Advances in the engineering of surgically implanted, durable left ventricular assist devices (LVAD) has led to improvements in the two-year survival of patients on LVAD support, which is now comparable to that of heart transplant (HT) recipients. And with the advent of magnetic levitation technology, both the survival rate and average time on LVAD support are expected to improve even further. However, despite these advances, the functional capacity of patients on LVAD support remains reduced compared to those who received a HT. A few small clinical trials have shown improvement in functional capacity with exercise training. Peak oxygen uptake improves modestly (10%-20%) with exercise training, suggesting a possible celling-effect linked to the ability of the LVAD to increase flow during exercise. This paper reviews both (a) the effect of the LVAD on the cardiorespiratory responses during a single, acute bout of exercise up to maximum and (b) the central and peripheral adaptations that occur among patients with an LVAD who undergo an exercise training regimen. We also address the tenets of the exercise prescription that are unique to patients with a durable LVAD.

Copyright © 2021 Elsevier Inc. All rights reserved.

Prog Cardiovasc Dis: 15 Dec 2021; epub ahead of print
Kerrigan DJ, Cowger JA, Keteyian SJ
Prog Cardiovasc Dis: 15 Dec 2021; epub ahead of print | PMID: 34921848
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Abstract

The role of triple antithrombotic therapy in patients with atrial fibrillation undergoing percutaneous coronary intervention.

Fanaroff AC, Lopes RD
Dual antiplatelet therapy (DAPT) with aspirin plus clopidogrel forms the backbone of secondary prevention in patients with acute coronary syndromes (ACS) or who undergo percutaneous coronary intervention (PCI), but in patients with atrial fibrillation (AF), oral anticoagulation (OAC) is superior to antiplatelet therapy for the prevention of stroke and systemic embolism. Patients with AF who undergo PCI or have an ACS event therefore have an indication for both OAC and DAPT, so-called triple antithrombotic therapy. However, observational analyses have shown that the annual rate of major bleeding on triple therapy exceeds 10%. For this reason, five major randomized clinical trials have compared double antithrombotic therapy with OAC and a P2Y12 inhibitor versus triple therapy in patients with AF who underwent PCI or had an ACS event. Each of the trials showed that double antithrombotic therapy reduced the rate of major and clinically relevant non-major bleeding compared with triple therapy and was non-inferior for prevention of ischemic events, including cardiovascular death, myocardial infarction, or stroke. In the one trial that directly compared warfarin with a non-vitamin K antagonist oral anticoagulant (NOAC), apixaban reduced the rate of major or clinically relevant non-major bleeding compared with warfarin and was non-inferior with respect to prevention of ischemic events. As a result of these trials, consensus guidelines recommend that patients with AF who undergo PCI or have an ACS event should be treated with triple antithrombotic therapy (OAC + P2Y12 inhibitor + aspirin) for 7 days or less, followed by double antithrombotic therapy (OAC + P2Y12 inhibitor) for 6 to 12 months.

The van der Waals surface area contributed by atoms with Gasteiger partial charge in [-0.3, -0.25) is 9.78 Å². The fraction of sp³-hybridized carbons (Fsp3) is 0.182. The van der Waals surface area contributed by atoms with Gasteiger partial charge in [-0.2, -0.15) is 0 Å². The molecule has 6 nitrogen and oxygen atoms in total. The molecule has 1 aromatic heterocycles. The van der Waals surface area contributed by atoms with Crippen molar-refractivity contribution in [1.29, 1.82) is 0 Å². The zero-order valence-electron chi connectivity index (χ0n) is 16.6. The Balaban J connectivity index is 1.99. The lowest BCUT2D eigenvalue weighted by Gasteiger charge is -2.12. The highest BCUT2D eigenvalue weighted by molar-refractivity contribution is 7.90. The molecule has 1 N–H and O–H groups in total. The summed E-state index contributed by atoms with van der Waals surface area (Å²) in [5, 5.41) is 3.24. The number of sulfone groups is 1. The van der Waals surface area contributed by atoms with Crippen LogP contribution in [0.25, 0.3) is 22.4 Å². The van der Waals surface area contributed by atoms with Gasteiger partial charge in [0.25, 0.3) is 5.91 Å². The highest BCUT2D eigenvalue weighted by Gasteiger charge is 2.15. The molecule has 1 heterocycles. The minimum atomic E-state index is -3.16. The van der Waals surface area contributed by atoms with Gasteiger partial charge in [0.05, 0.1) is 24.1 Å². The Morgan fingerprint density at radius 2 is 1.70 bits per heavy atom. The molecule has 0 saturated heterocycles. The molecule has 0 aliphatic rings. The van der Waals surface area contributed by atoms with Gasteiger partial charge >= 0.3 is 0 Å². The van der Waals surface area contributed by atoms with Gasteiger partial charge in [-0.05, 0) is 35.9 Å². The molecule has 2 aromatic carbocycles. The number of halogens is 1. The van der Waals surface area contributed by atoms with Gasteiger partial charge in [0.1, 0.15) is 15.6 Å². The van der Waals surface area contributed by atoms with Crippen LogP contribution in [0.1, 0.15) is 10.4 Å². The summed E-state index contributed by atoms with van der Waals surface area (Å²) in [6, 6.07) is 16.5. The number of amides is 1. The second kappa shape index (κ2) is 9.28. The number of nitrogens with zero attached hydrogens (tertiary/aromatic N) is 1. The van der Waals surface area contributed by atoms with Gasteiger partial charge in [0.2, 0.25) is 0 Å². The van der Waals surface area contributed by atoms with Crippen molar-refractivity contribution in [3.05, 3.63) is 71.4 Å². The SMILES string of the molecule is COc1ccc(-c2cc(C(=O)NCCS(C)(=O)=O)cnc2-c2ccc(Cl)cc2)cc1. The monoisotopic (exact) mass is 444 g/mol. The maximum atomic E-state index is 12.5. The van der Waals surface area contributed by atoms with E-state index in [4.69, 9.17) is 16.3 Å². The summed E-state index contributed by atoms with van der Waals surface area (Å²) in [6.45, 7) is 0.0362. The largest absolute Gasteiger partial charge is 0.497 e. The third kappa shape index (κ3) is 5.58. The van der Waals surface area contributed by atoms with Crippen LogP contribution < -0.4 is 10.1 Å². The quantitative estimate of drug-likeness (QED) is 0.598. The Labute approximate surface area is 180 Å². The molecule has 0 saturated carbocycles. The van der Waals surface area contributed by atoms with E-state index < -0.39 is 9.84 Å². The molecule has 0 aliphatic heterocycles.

Copyright © 2021. Published by Elsevier Inc.

Prog Cardiovasc Dis: 05 Dec 2021; epub ahead of print
Fanaroff AC, Lopes RD
Prog Cardiovasc Dis: 05 Dec 2021; epub ahead of print | PMID: 34883097
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Abstract

Left atrial appendage closure - Current status and future directions.

Alfadhel M, Nestelberger T, Samuel R, McAlister C, Saw J
Percutaneous left atrial appendage closure (LAAC) has become an important non-pharmacological intervention for stroke prevention in patients with non-valvular atrial fibrillation (AF). LAAC aims to reduce the risk of thromboembolism without increasing the risk of bleeding, a crucial strategy for patients at high risk for bleeding. Over the last few decades, the safety and long-term efficacy of the procedure in specific populations have grown, and more patients are being treated with these devices. Current and future studies focus on expanding the target population as well as the iteration of current technology. This article reviews recent, present, and future LAAC studies on the two most common devices, the Watchman device (Boston Scientific Corporation) and the Amplatzer cardiac plug (ACP) (St. Jude Medical, Minneapolis, MN), and their subsequent next generations, the Watchman FLX, and the Amulet, respectively.